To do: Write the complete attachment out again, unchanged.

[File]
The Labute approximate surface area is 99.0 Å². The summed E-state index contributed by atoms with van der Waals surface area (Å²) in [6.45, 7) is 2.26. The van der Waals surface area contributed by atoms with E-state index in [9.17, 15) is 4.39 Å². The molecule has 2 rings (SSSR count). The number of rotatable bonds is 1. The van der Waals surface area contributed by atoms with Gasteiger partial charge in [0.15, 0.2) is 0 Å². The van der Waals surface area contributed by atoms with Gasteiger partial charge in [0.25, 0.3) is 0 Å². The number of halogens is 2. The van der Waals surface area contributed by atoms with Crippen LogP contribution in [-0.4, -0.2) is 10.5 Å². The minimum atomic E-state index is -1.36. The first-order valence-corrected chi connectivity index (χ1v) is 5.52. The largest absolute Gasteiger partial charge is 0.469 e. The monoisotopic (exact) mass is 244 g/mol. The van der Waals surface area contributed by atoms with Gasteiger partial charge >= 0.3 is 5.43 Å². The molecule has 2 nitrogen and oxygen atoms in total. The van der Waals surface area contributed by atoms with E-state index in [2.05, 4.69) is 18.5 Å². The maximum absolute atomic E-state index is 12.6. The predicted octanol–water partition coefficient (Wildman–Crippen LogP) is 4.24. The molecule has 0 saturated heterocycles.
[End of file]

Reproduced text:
The Labute approximate surface area is 99.0 Å². The summed E-state index contributed by atoms with van der Waals surface area (Å²) in [6.45, 7) is 2.26. The van der Waals surface area contributed by atoms with E-state index in [9.17, 15) is 4.39 Å². The molecule has 2 rings (SSSR count). The number of rotatable bonds is 1. The van der Waals surface area contributed by atoms with Gasteiger partial charge in [0.15, 0.2) is 0 Å². The van der Waals surface area contributed by atoms with Gasteiger partial charge in [0.25, 0.3) is 0 Å². The number of halogens is 2. The van der Waals surface area contributed by atoms with Crippen LogP contribution in [-0.4, -0.2) is 10.5 Å². The minimum atomic E-state index is -1.36. The first-order valence-corrected chi connectivity index (χ1v) is 5.52. The largest absolute Gasteiger partial charge is 0.469 e. The monoisotopic (exact) mass is 244 g/mol. The van der Waals surface area contributed by atoms with Gasteiger partial charge >= 0.3 is 5.43 Å². The molecule has 2 nitrogen and oxygen atoms in total. The van der Waals surface area contributed by atoms with E-state index in [2.05, 4.69) is 18.5 Å². The maximum absolute atomic E-state index is 12.6. The predicted octanol–water partition coefficient (Wildman–Crippen LogP) is 4.24. The molecule has 0 saturated heterocycles.